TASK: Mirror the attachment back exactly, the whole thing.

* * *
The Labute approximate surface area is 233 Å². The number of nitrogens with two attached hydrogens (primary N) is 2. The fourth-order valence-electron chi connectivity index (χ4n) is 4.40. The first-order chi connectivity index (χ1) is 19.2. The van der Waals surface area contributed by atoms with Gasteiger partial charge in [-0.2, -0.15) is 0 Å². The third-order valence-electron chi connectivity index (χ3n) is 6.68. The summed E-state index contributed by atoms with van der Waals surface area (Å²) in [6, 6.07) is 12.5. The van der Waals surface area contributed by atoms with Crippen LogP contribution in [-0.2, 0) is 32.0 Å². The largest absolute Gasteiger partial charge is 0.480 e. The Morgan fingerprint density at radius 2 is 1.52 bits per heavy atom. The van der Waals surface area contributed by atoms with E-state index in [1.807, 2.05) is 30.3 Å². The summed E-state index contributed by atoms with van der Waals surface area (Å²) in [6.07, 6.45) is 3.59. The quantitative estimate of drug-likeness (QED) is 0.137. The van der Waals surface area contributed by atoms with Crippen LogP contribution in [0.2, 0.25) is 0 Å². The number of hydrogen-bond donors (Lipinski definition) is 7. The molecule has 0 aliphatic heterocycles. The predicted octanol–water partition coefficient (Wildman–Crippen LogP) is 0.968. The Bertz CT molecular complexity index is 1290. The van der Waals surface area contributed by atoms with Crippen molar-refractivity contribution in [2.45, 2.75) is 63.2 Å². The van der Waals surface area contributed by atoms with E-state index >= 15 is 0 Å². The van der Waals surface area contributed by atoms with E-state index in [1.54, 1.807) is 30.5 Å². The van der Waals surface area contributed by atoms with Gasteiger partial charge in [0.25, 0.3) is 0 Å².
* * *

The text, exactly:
The Labute approximate surface area is 233 Å². The number of nitrogens with two attached hydrogens (primary N) is 2. The fourth-order valence-electron chi connectivity index (χ4n) is 4.40. The first-order chi connectivity index (χ1) is 19.2. The van der Waals surface area contributed by atoms with Gasteiger partial charge in [-0.2, -0.15) is 0 Å². The third-order valence-electron chi connectivity index (χ3n) is 6.68. The summed E-state index contributed by atoms with van der Waals surface area (Å²) in [6, 6.07) is 12.5. The van der Waals surface area contributed by atoms with Crippen LogP contribution in [-0.2, 0) is 32.0 Å². The largest absolute Gasteiger partial charge is 0.480 e. The Morgan fingerprint density at radius 2 is 1.52 bits per heavy atom. The van der Waals surface area contributed by atoms with E-state index in [1.807, 2.05) is 30.3 Å². The summed E-state index contributed by atoms with van der Waals surface area (Å²) in [6.07, 6.45) is 3.59. The quantitative estimate of drug-likeness (QED) is 0.137. The van der Waals surface area contributed by atoms with Crippen LogP contribution in [0.2, 0.25) is 0 Å². The number of hydrogen-bond donors (Lipinski definition) is 7. The molecule has 0 aliphatic heterocycles. The predicted octanol–water partition coefficient (Wildman–Crippen LogP) is 0.968. The Bertz CT molecular complexity index is 1290. The van der Waals surface area contributed by atoms with Crippen molar-refractivity contribution in [2.45, 2.75) is 63.2 Å². The van der Waals surface area contributed by atoms with E-state index >= 15 is 0 Å². The van der Waals surface area contributed by atoms with E-state index in [1.54, 1.807) is 30.5 Å². The van der Waals surface area contributed by atoms with Gasteiger partial charge in [0.25, 0.3) is 0 Å².